These 5 absurd real-life prison breaks will blow your mind.


A jail break is a challenging endeavour. Prison security typically consists of CCTV, motion detectors, barred windows, high walls, barbed wire, electric fencing, and armed guards. Some inmates will attempt to escape at all costs despite these and other obstacles, pushing their intelligence and ingenuity to the utmost. Western outlaws and prison breaks have been a staple of popular culture since the 19th century. Just as in Hollywood, it might be challenging to distinguish between the good guys and the bad guys. Whatever the situation, everyone likes a good pursuit.

A excellent tale about a jail break is enjoyed by all. Aren’t we all Shawshank Redemption devotees? So let’s look at some of the most spectacular prison breaks in history.

The Greatest Real-Life Prison Escapes

The Prison Break from Alcatraz

Another story that became a cultural phenomenon after a Clint Eastwood-starring movie based on it became a box office success was Frank Lee Morris, John Anglin, and Clarence Anglin’s escape from the infamous Alcatraz on June 11, 1962.

The three accomplished this by digging a tunnel through a concrete wall with a spoon. In order to buy time, they also created paper mâché dolls using hair from the prison’s hairdresser. On a boat constructed from more than 50 stolen raincoats, they then entered the water. They disappeared without a trace.

Tunnel of the Taliban

Near order to free hundreds of Taliban rebels, the Mujahedeen started building a 1,000-foot tunnel in Kandahar in late 2010. The five-month-long tunnel cut through the concrete floor of an Afghan prison while avoiding watchtowers, government buildings, and other barriers covered in razor wire. On April 25, 2011, 480 prisoners crawled to escape in less than 30 minutes.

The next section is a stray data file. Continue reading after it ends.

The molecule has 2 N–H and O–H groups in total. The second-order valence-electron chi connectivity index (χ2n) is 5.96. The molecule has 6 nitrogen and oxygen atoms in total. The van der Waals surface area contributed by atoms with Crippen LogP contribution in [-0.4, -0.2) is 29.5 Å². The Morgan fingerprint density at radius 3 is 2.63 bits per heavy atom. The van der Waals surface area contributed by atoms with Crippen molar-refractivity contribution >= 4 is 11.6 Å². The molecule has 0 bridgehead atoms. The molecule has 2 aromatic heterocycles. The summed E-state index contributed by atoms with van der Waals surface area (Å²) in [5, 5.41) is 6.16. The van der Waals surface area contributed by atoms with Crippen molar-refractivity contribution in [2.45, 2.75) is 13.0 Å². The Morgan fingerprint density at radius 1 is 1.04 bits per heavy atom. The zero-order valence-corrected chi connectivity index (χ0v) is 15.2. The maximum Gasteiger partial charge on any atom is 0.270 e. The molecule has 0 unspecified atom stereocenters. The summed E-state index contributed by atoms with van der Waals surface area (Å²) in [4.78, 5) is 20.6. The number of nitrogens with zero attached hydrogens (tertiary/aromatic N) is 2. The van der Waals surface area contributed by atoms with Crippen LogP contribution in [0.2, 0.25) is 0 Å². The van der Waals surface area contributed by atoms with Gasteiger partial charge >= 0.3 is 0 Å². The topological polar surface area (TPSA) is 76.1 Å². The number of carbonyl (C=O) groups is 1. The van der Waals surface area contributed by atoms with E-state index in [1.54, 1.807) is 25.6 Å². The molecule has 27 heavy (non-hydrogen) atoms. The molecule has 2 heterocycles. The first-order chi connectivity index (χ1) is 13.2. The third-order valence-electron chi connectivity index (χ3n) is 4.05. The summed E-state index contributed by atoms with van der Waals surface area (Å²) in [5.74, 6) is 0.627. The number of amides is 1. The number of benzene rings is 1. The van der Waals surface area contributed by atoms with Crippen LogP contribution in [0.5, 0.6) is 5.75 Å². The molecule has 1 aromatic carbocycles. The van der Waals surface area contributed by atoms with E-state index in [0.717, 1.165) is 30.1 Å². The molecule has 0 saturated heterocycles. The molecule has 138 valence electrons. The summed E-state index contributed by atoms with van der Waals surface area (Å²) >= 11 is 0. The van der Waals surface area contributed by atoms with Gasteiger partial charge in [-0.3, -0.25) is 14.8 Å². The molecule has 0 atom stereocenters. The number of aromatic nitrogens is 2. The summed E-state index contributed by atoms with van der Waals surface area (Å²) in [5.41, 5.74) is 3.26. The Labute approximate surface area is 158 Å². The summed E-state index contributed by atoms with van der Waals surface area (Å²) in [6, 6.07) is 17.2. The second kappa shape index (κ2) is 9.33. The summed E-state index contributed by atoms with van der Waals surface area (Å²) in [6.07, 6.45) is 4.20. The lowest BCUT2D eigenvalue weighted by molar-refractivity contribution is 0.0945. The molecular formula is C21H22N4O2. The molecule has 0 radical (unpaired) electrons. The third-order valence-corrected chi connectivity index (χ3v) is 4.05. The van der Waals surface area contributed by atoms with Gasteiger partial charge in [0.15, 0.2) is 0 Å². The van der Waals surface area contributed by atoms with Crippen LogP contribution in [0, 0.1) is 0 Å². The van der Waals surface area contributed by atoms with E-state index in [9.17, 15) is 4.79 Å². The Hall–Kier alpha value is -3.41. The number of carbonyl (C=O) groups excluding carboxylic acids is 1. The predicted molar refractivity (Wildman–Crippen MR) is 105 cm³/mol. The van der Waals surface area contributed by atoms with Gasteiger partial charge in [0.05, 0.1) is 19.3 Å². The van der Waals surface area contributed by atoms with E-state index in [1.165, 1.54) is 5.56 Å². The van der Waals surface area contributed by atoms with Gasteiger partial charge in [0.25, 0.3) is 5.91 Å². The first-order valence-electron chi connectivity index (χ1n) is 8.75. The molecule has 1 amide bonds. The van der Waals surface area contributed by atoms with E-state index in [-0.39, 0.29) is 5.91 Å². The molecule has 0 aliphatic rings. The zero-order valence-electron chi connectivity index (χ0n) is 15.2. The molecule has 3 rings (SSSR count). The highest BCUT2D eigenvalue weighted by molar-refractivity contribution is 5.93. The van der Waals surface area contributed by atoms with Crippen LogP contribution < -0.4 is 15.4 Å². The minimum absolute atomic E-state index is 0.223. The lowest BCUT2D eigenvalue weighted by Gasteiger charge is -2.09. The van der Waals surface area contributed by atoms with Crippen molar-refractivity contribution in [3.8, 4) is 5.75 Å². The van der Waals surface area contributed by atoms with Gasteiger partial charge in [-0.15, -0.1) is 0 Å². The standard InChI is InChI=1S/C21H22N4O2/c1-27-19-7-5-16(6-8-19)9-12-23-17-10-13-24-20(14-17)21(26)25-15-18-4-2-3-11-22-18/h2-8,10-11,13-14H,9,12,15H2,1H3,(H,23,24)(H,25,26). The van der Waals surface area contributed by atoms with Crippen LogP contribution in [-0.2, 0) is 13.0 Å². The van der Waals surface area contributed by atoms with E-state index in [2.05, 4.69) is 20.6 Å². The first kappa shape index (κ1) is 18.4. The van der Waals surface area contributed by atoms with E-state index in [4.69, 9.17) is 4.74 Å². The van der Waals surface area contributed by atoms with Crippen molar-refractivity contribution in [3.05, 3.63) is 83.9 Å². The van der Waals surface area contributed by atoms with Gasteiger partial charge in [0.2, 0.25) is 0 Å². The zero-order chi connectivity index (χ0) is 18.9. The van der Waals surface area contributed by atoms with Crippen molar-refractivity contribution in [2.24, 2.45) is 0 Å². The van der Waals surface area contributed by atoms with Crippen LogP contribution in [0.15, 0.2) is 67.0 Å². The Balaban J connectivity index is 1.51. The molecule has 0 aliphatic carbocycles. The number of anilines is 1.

The Taliban had received keys prior to the escape, which they used to enter the cells of their friends. To get the hundreds of escaped prisoners out of the heavily guarded area, minibuses were waiting on the other side of the tunnel. It’s probable that some of the jail guards were bribed or had political motivations in order to aid the prison break.

Prison Break of John Dillinger

American bank robber John Herbert Dillinger Jr. managed to break out of jail twice during the course of his career. After robbing two banks, he was apprehended and put in prison in Lima in the autumn of 1933. Four days after Dillinger’s arrest, seasoned criminals who had smuggled weapons into the prison and then fled made friends with him.

A few days later, the gang went back to the same prison and released Dillinger after pretending to be officials from Indiana State Prison. He was apprehended a year later and imprisoned at the notoriously harsh Crown Point Jail. Dillinger made a gun out of a piece of wood there, abducted 17 men with it, and then ran away.

the famous prison break

Stalag Luft III was a German-run prisoner of war camp that housed captured air force personnel during World War II. Plans for a large-scale prisoner escape involving hundreds of people were set in motion in the spring of 1943. The names “Tom,” “Dick,” and “Harry” were given to three tunnels that were dug 30 feet below ground. Pumps were used to introduce fresh air into the tunnels. The electrical infrastructure of the prison was connected via lights that were erected. The inmates constructed a miniature rail car system to facilitate the digging process.

200 prisoners made an attempt to escape on March 24, 1944, during a moonless night. Instead of leading to a nearby woodland, the tunnel began just short of the tree line and next to a guard tower. The escape was swiftly stopped when one of the guards observed the 77th man entering the tunnel. Only three inmates succeeded in escaping. The remaining inmates were captured, but fifty of the prisoners were killed.

The Mexican Drug Lord’s Break-Out

In order to escape from the prison, Joaquin Guzmán Loera bought off his guards and got into a laundry cart. He was apprehended once more in 2014, but just 17 months later he escaped through a mile-long tunnel that had been constructed beneath the showers of the maximum-security jail, complete with lighting, ventilation, and motorcycle tracks.

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